# Histograms

A histogram is a graphical representation of the output of the FREQUENCY function (as described in Frequency Tables).

Example 1: Create a histogram for the data and bin selection for Example 1 from Frequency Tables.

We start by replicating the data and bin section for Example 1 in Figure 1.

Figure 1 – Data for Example 1

You can use Excel’s chart tool to graph the data in Figure 1, or alternatively you can use the Histogram data analysis tool to accomplish this directly, as described next.

Excel Data Analysis Tool: To use Excel’s Histogram data analysis tool, you must first establish a bin array (as for the FREQUENCY function described in Frequency Tables) and then select the Histogram data analysis tool. In the dialog box that is displayed you next specify the input data (Input Range) and bin array (Bin Range). You can optionally include the labels for these ranges (in which case you check the Labels check box).

For Example 1, the Input Range is A4:B14 and the Bin Range is D4:D7 (with the Labels check box unchecked). The output is displayed in Figure 2.

Figure 2 – Histogram data analysis tool

Observation: Caution must be exercised when creating histograms to present the data in a clear and accurate way. For most purposes it is important that the intervals be equal in size (except for an unbounded first and/or last interval). Otherwise a distorted picture of the data may be presented.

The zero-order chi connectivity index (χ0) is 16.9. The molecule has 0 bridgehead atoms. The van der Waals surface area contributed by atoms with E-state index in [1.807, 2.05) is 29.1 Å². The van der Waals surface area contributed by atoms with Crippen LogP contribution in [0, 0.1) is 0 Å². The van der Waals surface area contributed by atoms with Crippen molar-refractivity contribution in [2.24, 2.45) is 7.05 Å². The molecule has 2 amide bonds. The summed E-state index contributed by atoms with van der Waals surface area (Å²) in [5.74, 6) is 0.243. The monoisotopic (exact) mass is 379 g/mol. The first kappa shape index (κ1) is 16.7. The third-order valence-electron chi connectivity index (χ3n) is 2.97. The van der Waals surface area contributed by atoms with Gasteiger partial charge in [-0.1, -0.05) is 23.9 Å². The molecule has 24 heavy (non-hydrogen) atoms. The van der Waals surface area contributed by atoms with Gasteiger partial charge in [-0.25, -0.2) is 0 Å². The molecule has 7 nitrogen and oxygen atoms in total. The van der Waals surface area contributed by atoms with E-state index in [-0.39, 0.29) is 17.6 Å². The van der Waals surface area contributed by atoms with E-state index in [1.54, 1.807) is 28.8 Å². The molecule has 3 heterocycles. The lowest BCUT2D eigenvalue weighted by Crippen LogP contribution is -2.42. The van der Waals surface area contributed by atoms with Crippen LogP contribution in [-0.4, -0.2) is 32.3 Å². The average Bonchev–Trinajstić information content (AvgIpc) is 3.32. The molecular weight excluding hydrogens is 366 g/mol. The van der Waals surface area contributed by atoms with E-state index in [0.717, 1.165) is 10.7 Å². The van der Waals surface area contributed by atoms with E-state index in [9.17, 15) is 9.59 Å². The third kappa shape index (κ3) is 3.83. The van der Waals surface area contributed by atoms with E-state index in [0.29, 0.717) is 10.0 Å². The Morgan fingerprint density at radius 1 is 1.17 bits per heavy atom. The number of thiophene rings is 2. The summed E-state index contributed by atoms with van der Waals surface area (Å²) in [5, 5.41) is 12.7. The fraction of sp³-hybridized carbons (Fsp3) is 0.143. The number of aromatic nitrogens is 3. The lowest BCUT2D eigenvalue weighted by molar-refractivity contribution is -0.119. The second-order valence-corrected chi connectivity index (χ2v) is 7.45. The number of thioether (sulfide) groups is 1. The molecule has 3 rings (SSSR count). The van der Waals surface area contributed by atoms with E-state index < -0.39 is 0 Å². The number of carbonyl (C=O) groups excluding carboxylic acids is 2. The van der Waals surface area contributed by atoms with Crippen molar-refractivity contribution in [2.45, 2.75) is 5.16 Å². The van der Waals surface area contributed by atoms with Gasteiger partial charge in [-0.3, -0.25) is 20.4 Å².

To avoid this problem equally-spaced intervals can be used. This is the approach illustrated in Example 4 of Frequency Tables using the FREQTABLE supplemental function. Alternatively, the Frequency Table supplemental data analysis tool can be used.

Real Statistics Data Analysis Tool: The Frequency Table data analysis tool provided in the Real Statistics Resource Pack can be used to create a frequency table and histogram as illustrated in the following example.

Example 2: Create a frequency table and histogram for the 22 data elements in the range A4:B14 of Figure 1 based on bins of size 15.

Enter Ctrl-m and select the Frequency Table option. The dialog box shown in Figure 3 will appear.

Figure 3 – Dialog box for Frequency Table data analysis tool

Insert A4:B14 in the Input Range field, select Raw data as the Input format and insert 15 as the Bin Size. The output is shown in Figure 4.

Figure 4 – Frequency Table and Histogram

Note that if 100 is inserted in the Maximum bin value (or blank) field of Figure 3 then the output is shown in Figure 5.

Figure 5 – Frequency Table and Histogram (revised)

Observation: You can also produce a frequency table (and histogram) of the type described in Example 3 of Discrete Probability Distributions (i.e. without specifying any bins) via the Frequency Table data analysis tool. In this case you would select Raw data as the Input format for the dialog box shown in Figure 3 and leave the Bin size field blank.

### 5 Responses to Histograms

1. Kelly says:

Dear Charles,

How can I come up with Kernel Density Estimation from this Histogram?

Best regards,

• Charles says:

Kelly,
Kernal Density Estimators are not derived from histogram, but from the raw data. They are an improvement over histograms. E.g. see the following webpage:
http://www.mvstat.net/tduong/research/seminars/seminar-2001-05/
I have not yet covered this topic in the website, but will probably do so shortly.
Charles

• Kelly says:

Dear Charles,

Thank you very much for your response and the informative webpage.

Best regards,
Kelly

2. skyler chan says:

Thanks this has explained all the information I needed…

3. skyler chan says:

This has been a great explanation Charles.
Thanks